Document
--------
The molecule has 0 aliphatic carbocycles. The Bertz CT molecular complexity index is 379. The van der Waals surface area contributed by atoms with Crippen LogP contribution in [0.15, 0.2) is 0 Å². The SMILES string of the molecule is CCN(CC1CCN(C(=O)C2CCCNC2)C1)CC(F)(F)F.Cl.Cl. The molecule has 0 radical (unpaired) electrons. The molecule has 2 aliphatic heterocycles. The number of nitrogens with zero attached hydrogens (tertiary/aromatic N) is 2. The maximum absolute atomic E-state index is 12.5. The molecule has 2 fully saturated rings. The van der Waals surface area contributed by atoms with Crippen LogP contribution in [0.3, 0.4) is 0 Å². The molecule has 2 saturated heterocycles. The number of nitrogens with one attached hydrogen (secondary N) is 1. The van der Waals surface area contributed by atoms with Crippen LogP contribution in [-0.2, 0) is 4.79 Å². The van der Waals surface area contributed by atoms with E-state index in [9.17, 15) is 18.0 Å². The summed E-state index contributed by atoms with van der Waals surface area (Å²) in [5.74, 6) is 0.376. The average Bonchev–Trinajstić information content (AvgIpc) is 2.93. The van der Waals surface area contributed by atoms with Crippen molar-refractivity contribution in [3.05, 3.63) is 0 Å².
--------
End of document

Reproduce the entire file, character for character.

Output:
The molecule has 0 aliphatic carbocycles. The Bertz CT molecular complexity index is 379. The van der Waals surface area contributed by atoms with Crippen LogP contribution in [0.15, 0.2) is 0 Å². The SMILES string of the molecule is CCN(CC1CCN(C(=O)C2CCCNC2)C1)CC(F)(F)F.Cl.Cl. The molecule has 0 radical (unpaired) electrons. The molecule has 2 aliphatic heterocycles. The number of nitrogens with zero attached hydrogens (tertiary/aromatic N) is 2. The maximum absolute atomic E-state index is 12.5. The molecule has 2 fully saturated rings. The van der Waals surface area contributed by atoms with Crippen LogP contribution in [0.3, 0.4) is 0 Å². The molecule has 2 saturated heterocycles. The number of nitrogens with one attached hydrogen (secondary N) is 1. The van der Waals surface area contributed by atoms with Crippen LogP contribution in [-0.2, 0) is 4.79 Å². The van der Waals surface area contributed by atoms with E-state index in [9.17, 15) is 18.0 Å². The summed E-state index contributed by atoms with van der Waals surface area (Å²) in [5.74, 6) is 0.376. The average Bonchev–Trinajstić information content (AvgIpc) is 2.93. The van der Waals surface area contributed by atoms with Crippen molar-refractivity contribution in [3.05, 3.63) is 0 Å².